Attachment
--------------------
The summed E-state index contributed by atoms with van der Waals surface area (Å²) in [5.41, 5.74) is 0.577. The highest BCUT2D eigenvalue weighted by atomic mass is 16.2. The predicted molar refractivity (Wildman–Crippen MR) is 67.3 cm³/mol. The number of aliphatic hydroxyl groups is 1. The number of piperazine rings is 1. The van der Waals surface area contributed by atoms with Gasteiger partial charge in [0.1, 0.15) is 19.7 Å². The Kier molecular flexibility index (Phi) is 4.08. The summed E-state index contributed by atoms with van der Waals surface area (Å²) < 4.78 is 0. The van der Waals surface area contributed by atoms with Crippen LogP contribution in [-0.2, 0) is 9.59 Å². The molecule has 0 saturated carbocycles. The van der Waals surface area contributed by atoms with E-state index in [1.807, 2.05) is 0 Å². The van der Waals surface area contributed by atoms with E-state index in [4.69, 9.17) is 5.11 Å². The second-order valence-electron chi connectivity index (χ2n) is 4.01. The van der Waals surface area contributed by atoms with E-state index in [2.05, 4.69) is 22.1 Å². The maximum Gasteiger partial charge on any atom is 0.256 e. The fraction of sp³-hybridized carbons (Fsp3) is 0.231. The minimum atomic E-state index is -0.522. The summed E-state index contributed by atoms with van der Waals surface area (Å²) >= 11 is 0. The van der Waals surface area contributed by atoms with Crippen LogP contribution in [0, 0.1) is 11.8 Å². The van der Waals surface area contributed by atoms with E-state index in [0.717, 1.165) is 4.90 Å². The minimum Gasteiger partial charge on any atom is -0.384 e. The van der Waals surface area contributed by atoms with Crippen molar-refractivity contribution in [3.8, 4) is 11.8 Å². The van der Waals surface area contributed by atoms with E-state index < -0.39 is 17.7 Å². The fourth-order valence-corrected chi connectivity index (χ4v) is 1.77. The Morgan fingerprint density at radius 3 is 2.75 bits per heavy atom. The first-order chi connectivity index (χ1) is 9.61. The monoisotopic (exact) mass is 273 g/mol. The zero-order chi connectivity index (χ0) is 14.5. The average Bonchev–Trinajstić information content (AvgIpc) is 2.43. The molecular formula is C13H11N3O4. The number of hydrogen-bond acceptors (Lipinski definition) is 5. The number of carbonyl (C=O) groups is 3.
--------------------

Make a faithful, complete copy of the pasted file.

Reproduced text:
The summed E-state index contributed by atoms with van der Waals surface area (Å²) in [5.41, 5.74) is 0.577. The highest BCUT2D eigenvalue weighted by atomic mass is 16.2. The predicted molar refractivity (Wildman–Crippen MR) is 67.3 cm³/mol. The number of aliphatic hydroxyl groups is 1. The number of piperazine rings is 1. The van der Waals surface area contributed by atoms with Gasteiger partial charge in [0.1, 0.15) is 19.7 Å². The Kier molecular flexibility index (Phi) is 4.08. The summed E-state index contributed by atoms with van der Waals surface area (Å²) < 4.78 is 0. The van der Waals surface area contributed by atoms with Crippen LogP contribution in [-0.2, 0) is 9.59 Å². The molecule has 0 saturated carbocycles. The van der Waals surface area contributed by atoms with E-state index in [1.807, 2.05) is 0 Å². The van der Waals surface area contributed by atoms with E-state index in [4.69, 9.17) is 5.11 Å². The second-order valence-electron chi connectivity index (χ2n) is 4.01. The van der Waals surface area contributed by atoms with E-state index in [2.05, 4.69) is 22.1 Å². The maximum Gasteiger partial charge on any atom is 0.256 e. The fraction of sp³-hybridized carbons (Fsp3) is 0.231. The minimum atomic E-state index is -0.522. The summed E-state index contributed by atoms with van der Waals surface area (Å²) >= 11 is 0. The van der Waals surface area contributed by atoms with Crippen LogP contribution in [0, 0.1) is 11.8 Å². The van der Waals surface area contributed by atoms with E-state index in [0.717, 1.165) is 4.90 Å². The minimum Gasteiger partial charge on any atom is -0.384 e. The van der Waals surface area contributed by atoms with Crippen molar-refractivity contribution in [3.8, 4) is 11.8 Å². The van der Waals surface area contributed by atoms with E-state index < -0.39 is 17.7 Å². The fourth-order valence-corrected chi connectivity index (χ4v) is 1.77. The Morgan fingerprint density at radius 3 is 2.75 bits per heavy atom. The first-order chi connectivity index (χ1) is 9.61. The monoisotopic (exact) mass is 273 g/mol. The zero-order chi connectivity index (χ0) is 14.5. The average Bonchev–Trinajstić information content (AvgIpc) is 2.43. The molecular formula is C13H11N3O4. The number of hydrogen-bond acceptors (Lipinski definition) is 5. The number of carbonyl (C=O) groups is 3.